Tim’s Thoughts on Increasing Diversity in Tech
Tim considers diversity of ideas and viewpoints critical not just for business, but also for society to grow and thrive. I wanted to know what leaders in the technology industry could do to motivate more women to pursue courses and careers in computer science:
Tim believes kids should start learning code as young as in lower school.
As an advocate for more women in leadership roles, he pushes for companies to acknowledge the importance of women and to allow flexibility when leaving the workplace for family matters.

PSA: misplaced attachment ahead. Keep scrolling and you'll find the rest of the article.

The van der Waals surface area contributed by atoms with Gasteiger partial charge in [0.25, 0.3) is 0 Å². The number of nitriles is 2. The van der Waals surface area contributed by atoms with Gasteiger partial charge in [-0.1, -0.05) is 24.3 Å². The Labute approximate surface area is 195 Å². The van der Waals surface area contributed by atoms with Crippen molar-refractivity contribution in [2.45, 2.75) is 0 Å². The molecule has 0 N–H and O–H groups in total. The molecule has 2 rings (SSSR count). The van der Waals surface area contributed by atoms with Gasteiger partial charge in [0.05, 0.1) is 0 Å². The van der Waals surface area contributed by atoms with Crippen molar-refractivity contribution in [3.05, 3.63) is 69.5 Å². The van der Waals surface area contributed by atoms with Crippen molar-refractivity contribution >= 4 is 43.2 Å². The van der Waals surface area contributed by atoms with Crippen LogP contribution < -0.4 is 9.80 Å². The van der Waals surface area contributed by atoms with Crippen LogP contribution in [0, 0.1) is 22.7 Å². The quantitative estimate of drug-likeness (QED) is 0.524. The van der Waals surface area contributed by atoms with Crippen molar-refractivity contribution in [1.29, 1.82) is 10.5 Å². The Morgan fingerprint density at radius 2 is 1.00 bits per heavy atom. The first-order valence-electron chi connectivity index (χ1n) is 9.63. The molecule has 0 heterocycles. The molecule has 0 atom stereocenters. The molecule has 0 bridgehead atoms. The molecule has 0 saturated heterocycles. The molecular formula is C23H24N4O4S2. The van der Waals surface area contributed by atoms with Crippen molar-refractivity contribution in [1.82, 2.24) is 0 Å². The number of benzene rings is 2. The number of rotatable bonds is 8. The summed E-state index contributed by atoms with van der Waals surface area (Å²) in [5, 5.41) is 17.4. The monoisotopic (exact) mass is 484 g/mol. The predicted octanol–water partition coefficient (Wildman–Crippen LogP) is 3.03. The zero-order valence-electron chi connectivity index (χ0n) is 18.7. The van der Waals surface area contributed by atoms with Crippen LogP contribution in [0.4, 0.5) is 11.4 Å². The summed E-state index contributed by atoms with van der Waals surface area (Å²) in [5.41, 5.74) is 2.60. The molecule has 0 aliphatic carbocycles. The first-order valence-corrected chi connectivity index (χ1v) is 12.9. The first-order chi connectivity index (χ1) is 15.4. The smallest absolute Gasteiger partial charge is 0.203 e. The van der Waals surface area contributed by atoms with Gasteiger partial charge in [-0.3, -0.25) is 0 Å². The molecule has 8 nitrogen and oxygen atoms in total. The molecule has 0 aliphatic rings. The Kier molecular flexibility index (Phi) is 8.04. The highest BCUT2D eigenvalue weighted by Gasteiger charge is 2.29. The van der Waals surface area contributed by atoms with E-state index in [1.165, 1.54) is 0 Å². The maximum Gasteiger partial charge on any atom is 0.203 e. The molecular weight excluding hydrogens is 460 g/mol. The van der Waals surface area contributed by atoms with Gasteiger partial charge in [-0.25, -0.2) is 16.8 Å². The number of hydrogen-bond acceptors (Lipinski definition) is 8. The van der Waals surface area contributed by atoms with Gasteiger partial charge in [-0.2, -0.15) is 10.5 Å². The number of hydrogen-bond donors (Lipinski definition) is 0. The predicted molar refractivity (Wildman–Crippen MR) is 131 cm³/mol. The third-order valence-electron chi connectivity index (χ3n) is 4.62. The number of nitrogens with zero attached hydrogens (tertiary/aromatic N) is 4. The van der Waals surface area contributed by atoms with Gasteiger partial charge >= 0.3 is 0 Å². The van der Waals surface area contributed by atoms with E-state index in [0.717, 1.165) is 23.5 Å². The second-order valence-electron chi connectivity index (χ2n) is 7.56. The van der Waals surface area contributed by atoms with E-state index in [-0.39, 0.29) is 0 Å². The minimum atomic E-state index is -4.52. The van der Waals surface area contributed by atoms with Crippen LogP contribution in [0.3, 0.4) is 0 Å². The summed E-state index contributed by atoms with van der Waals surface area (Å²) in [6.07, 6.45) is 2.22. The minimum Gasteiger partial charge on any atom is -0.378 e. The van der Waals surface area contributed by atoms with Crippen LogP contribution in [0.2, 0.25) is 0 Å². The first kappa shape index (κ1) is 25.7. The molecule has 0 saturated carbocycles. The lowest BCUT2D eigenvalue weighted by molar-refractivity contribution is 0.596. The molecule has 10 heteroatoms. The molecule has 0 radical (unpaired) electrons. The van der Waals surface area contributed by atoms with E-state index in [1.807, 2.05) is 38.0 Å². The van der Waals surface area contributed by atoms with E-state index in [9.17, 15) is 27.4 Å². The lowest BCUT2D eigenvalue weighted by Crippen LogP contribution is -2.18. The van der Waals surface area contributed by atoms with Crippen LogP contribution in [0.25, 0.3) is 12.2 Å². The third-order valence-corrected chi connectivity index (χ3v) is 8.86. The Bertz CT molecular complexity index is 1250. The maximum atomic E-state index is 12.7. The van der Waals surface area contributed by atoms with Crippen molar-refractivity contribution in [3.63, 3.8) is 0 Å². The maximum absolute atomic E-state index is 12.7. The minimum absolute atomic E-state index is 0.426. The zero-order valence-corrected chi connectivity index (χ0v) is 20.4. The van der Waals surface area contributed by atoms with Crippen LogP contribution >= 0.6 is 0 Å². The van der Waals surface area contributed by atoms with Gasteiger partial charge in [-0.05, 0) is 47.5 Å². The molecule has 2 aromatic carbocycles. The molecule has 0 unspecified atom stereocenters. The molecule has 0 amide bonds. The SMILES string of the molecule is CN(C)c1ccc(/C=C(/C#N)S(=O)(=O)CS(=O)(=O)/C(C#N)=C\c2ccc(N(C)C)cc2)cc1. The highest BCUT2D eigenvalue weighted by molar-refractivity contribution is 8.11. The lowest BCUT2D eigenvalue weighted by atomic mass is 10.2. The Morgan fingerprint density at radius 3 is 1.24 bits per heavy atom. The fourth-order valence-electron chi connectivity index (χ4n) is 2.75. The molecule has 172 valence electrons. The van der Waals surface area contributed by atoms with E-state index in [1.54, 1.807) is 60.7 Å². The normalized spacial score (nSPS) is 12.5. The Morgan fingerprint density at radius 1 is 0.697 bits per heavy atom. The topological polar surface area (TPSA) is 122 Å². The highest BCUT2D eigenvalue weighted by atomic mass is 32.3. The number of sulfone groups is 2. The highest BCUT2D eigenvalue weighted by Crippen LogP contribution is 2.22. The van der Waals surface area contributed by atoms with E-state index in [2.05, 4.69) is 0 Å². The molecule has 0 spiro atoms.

He believes society and companies can improve when “everybody is treated with dignity and respect.”
Following Your North Star
Tim’s “objective in life is to work for some higher purpose,” and make it “your North Star.” His ‘North Star’ analogy and inspirational idea makes me look past current struggles by focusing on the future ahead. His personal philosophy of focusing on more significant ideas and goals is evident in the way he approaches running the company. Apple is “all about doing just a few things, but the few things that we do, we want to make the very best in the world. Because we believe those make a much larger difference in the world than if we were to focus on just making the most."